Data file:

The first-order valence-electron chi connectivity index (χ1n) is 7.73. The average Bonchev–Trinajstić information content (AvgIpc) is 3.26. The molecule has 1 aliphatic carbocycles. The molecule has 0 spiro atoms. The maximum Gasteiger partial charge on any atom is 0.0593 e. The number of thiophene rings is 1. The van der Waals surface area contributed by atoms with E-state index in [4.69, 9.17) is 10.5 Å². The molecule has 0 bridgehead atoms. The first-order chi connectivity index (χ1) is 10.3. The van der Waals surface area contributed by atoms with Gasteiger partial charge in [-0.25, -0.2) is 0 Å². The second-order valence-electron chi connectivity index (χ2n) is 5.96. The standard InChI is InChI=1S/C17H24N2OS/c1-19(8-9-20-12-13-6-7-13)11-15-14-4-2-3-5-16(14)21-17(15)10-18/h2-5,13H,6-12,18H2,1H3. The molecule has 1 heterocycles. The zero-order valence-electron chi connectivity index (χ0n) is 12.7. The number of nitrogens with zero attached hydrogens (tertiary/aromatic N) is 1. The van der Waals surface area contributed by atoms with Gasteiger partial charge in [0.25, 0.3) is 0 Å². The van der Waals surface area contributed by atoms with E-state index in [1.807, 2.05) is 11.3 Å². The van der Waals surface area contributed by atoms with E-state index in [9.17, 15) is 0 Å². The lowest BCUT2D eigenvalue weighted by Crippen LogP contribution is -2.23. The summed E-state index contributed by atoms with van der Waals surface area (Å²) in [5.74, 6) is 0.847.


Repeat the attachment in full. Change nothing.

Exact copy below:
The first-order valence-electron chi connectivity index (χ1n) is 7.73. The average Bonchev–Trinajstić information content (AvgIpc) is 3.26. The molecule has 1 aliphatic carbocycles. The molecule has 0 spiro atoms. The maximum Gasteiger partial charge on any atom is 0.0593 e. The number of thiophene rings is 1. The van der Waals surface area contributed by atoms with E-state index in [4.69, 9.17) is 10.5 Å². The molecule has 0 bridgehead atoms. The first-order chi connectivity index (χ1) is 10.3. The van der Waals surface area contributed by atoms with Gasteiger partial charge in [-0.25, -0.2) is 0 Å². The second-order valence-electron chi connectivity index (χ2n) is 5.96. The standard InChI is InChI=1S/C17H24N2OS/c1-19(8-9-20-12-13-6-7-13)11-15-14-4-2-3-5-16(14)21-17(15)10-18/h2-5,13H,6-12,18H2,1H3. The molecule has 1 heterocycles. The zero-order valence-electron chi connectivity index (χ0n) is 12.7. The number of nitrogens with zero attached hydrogens (tertiary/aromatic N) is 1. The van der Waals surface area contributed by atoms with Gasteiger partial charge in [0.25, 0.3) is 0 Å². The van der Waals surface area contributed by atoms with E-state index in [1.807, 2.05) is 11.3 Å². The van der Waals surface area contributed by atoms with E-state index in [9.17, 15) is 0 Å². The lowest BCUT2D eigenvalue weighted by Crippen LogP contribution is -2.23. The summed E-state index contributed by atoms with van der Waals surface area (Å²) in [5.74, 6) is 0.847.